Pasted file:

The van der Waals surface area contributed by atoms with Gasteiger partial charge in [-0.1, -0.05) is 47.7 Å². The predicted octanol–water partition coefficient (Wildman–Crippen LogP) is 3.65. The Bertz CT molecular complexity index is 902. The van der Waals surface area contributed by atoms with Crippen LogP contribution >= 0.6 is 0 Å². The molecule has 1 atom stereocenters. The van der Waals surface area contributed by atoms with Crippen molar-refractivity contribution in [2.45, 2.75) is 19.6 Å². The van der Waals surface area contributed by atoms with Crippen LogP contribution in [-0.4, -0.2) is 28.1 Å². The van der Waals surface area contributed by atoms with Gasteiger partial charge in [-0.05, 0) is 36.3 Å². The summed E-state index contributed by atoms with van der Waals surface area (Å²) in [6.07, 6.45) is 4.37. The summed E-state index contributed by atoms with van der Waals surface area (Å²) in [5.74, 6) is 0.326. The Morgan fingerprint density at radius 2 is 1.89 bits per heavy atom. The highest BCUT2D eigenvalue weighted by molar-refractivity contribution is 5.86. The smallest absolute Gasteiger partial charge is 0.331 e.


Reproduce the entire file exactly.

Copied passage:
The van der Waals surface area contributed by atoms with Gasteiger partial charge in [-0.1, -0.05) is 47.7 Å². The predicted octanol–water partition coefficient (Wildman–Crippen LogP) is 3.65. The Bertz CT molecular complexity index is 902. The van der Waals surface area contributed by atoms with Crippen LogP contribution >= 0.6 is 0 Å². The molecule has 1 atom stereocenters. The van der Waals surface area contributed by atoms with Crippen molar-refractivity contribution in [2.45, 2.75) is 19.6 Å². The van der Waals surface area contributed by atoms with Crippen LogP contribution in [-0.4, -0.2) is 28.1 Å². The van der Waals surface area contributed by atoms with Gasteiger partial charge in [-0.05, 0) is 36.3 Å². The summed E-state index contributed by atoms with van der Waals surface area (Å²) in [6.07, 6.45) is 4.37. The summed E-state index contributed by atoms with van der Waals surface area (Å²) in [5.74, 6) is 0.326. The Morgan fingerprint density at radius 2 is 1.89 bits per heavy atom. The highest BCUT2D eigenvalue weighted by molar-refractivity contribution is 5.86. The smallest absolute Gasteiger partial charge is 0.331 e.